Lowering interest rates has not helped the housing recovery or improved wage growth.

Perhaps the Minneapolis Fed President would have been better off singing Meredith Willson’s “We’ve Got Trouble in River City.”


Fed: Median Incomes Fell for All But Richest in 2010-2013

The Federal Reserve has finally verified what I have been saying since 2008: there is no recovery for anyone other than the wealthiest Americans.

Sept. 4 (Bloomberg) — Only the rich saw their incomes benefit from the economic recovery during 2010-2013, as earnings stagnated or fell for all others, a report from the Federal Reserve showed today.

Median income adjusted for inflation rose 2 percent to $223,200 for the wealthiest 10 percent of households from 2010 to 2013, the Fed said today from Washington in its Survey of Consumer Finances. The bottom 60 percent saw the biggest declines.

The improvement in consumer finances has become increasingly stratified during the recovery, thanks in part to gains in the stock and housing markets that have been boosted by the Fed’s unprecedented stimulus. Meanwhile the labor market has been slower to progress, with wages remaining stagnant for many workers, aggravating the disparity in income.


The report “reveals substantial disparities in the evolution of income and net worth” since 2010, Fed economists wrote.

The median, or mid-point, income for all families fell 5 percent from 2010 to 2013, while mean, or average, income climbed 4 percent, the data show. That’s “consistent with increasing income concentration during this period,” the report stated.

Median net worth fell 2 percent to $81,200 from 2010 to 2013, while mean net worth was little changed at $534,600.

The answer? The Fed keeps on with its zero interest rate policies (ZIRP). Brilliant!



Fed: Decline in the Labor Force Participation Mostly Structural in Nature; Rate Will Likely Continue to Decline

According to a presentation at the Brookings Panel on Economic Activity, September 11-12, 2014, Federal Reserve economists and soothsayers explain that the US decline in labor force participation is mostly structural in nature … and it is likely to continue unabated.

The reason according to The Fed? The aging American population and disillusionment with employment and/or wages.

Clearly, The Fed’s expansion of their balance sheet is negatively correlated with labor force participation.


M2 Money Velocity and average wage growth are also declining with The Fed’s actions since 2008.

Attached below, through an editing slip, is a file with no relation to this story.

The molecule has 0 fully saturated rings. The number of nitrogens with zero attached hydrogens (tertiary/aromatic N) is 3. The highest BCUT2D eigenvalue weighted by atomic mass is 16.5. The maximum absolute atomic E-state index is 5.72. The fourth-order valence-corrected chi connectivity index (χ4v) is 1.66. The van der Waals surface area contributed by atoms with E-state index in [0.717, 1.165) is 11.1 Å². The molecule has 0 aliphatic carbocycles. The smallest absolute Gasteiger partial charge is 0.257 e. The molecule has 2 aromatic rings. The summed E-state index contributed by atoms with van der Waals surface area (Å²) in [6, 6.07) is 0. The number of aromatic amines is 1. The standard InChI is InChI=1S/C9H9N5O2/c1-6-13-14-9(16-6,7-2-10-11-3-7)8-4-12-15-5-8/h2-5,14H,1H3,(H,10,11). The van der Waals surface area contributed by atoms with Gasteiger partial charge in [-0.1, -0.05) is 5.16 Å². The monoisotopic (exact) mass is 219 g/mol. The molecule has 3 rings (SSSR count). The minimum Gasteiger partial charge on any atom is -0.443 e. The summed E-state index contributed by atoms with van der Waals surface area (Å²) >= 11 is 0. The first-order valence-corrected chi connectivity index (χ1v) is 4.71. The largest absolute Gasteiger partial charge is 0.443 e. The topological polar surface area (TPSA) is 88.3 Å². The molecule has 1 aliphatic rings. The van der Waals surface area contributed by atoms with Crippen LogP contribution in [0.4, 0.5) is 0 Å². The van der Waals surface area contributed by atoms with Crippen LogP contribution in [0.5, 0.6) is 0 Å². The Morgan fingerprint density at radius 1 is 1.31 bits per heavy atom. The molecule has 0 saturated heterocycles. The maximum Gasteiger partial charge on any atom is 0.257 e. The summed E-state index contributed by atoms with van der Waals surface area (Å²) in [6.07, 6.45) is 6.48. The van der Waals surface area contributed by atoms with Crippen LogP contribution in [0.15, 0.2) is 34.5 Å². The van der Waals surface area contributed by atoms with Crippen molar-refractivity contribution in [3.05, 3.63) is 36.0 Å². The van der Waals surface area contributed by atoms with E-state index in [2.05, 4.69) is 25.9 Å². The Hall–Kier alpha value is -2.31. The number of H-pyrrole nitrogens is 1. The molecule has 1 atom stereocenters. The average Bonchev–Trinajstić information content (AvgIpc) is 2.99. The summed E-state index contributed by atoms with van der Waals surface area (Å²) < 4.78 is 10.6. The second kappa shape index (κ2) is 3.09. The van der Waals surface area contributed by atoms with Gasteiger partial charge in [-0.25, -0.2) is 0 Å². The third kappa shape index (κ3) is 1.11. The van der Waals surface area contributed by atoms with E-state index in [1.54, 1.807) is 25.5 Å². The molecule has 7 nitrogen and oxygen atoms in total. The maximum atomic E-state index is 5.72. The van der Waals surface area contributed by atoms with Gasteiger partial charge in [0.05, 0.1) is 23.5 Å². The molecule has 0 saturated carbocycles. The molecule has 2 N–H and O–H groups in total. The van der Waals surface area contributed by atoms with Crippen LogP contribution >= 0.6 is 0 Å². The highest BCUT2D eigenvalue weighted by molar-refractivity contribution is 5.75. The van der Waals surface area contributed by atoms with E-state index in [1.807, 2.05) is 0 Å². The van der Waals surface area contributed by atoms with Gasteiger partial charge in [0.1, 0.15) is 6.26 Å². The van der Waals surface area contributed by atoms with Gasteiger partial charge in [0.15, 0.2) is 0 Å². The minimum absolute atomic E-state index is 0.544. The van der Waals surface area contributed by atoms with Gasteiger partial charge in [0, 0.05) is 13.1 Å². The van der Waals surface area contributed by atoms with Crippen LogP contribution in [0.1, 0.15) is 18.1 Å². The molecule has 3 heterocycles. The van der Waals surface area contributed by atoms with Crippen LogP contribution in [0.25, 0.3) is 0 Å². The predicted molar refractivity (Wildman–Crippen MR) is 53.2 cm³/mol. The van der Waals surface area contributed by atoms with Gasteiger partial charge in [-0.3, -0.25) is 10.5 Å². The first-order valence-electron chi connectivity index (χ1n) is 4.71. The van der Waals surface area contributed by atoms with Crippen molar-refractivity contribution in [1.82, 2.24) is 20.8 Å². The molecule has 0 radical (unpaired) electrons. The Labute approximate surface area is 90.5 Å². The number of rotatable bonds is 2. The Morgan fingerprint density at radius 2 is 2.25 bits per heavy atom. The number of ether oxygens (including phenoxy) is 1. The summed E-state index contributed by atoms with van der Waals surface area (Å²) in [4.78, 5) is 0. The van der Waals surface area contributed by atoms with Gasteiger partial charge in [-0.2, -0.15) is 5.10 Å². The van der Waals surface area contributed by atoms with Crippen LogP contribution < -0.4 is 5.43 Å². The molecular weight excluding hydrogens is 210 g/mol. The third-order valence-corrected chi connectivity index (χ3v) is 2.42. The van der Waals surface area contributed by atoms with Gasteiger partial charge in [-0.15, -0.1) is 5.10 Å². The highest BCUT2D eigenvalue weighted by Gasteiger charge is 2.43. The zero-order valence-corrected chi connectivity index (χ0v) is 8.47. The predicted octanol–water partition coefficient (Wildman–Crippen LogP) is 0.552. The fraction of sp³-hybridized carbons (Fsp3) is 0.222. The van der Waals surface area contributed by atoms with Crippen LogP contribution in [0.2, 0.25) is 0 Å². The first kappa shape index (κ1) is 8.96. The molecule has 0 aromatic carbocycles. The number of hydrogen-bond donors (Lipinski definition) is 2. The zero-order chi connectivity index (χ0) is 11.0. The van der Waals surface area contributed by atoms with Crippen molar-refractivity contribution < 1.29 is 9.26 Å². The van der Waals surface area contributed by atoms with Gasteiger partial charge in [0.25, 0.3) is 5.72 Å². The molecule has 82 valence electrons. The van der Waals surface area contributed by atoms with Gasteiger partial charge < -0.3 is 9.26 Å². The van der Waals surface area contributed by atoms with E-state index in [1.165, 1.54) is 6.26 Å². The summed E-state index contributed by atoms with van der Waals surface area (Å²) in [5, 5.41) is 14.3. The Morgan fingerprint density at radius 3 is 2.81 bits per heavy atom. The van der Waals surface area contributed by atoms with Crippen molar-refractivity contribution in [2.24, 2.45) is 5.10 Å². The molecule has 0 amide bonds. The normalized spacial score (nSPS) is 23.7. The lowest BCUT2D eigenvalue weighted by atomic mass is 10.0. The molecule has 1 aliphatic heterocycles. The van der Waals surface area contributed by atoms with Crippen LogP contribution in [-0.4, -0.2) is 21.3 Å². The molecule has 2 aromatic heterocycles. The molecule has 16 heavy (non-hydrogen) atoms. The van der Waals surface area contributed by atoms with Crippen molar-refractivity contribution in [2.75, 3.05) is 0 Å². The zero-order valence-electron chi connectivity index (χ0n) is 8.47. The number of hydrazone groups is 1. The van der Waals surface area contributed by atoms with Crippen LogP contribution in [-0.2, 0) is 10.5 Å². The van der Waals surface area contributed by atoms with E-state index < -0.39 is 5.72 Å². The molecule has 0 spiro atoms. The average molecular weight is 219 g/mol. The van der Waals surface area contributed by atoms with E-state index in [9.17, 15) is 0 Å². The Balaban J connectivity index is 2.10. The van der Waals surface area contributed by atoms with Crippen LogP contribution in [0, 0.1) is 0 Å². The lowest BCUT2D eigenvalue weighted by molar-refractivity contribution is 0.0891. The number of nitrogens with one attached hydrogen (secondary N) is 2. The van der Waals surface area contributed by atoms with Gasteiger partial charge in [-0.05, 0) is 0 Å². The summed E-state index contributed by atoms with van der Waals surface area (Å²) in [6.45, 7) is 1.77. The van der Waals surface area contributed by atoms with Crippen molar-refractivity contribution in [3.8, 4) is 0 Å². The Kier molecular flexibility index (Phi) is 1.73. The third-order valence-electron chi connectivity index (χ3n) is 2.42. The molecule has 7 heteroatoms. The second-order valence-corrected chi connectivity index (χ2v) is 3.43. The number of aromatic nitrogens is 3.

If US labor market problems are structural, then why is The Fed persisting in their zero interest rate policies?

Oh. Asset bubbles do enrich those in housing, commercial real estate and the stock market, particularly after the 3rd round of quantitative easing (QE3).


Yes, the declining labor force participation and wage “recovery.”

Pirates of the Carribean: Belgium and Caribbean 4th and 5th Largest Holders of US Treasuries (After Federal Reserve, China and Japan)

As we begin our discussion of the yield curve for sovereign debt, it is important to understand who actually owns US Treasury debt.

Of course, The US Federal Reserve owns the largest share of US Treasury debt outstanding, followed by China and Japan.

Following Japan, tiny Belgium and the even tinier Caribbean follow in 4th and 5th place. Belgium has become a financial center for Treasuries owned by other countries, or that it at least has become a transit point for them (for example, Euroclear).

Then there is the Caribbean (El Caribe). These are largely off-shore banks investing on behalf of American and foreign investors.


Now to the US sovereign yield curve, a measure of yield by maturity. It is currently upward sloping (longer maturity bonds and notes have higher yields than shorter maturity bills and notes).


The US (green) and the UK (blue) have the highest sovereign yields among a group from Europe and Japan. France (red) and Belgium (orange) have lower sovereign yields, followed by Germany (purple) and Japan (pink).


The relatively higher US Treasury yields has resulted in a relatively higher Fannie Mae current coupon for their mortgage-backed securities. The following chart is the spread of the Fannie Mae current coupon against the popular 10 year Treasury yield.


C’mon! Sing a-long! “Yo ho, yo ho, a pirate’s life for me!”



Jackson Hole’d: 10Y-5Y Treasury Curve Flattens To Early January 2009 (Flattening NOT A Good Sign!)

Federal Reserve Chair Janet Yellen spoke this morning at the annual monetary policy cavalcade at Jackson Hole, Wyoming … where the Elite Come To Meet!


The end result? The Treasury 10y-5y curve flattened to its lowest level since early January 2009.


Here is the yield curve for today versus January 1, 2009.


Of course, a flattening yield curve is NOT a good sign for the global economy, where investors run for safety in the US Treasury Markets. And is reflected by the fact that this Jackson Hole cavalcade is the first won that was followed by a DOWNTURN in the S&P 500 index.


Yes, life is tough at the monetary cavalcade in Jackson Hole!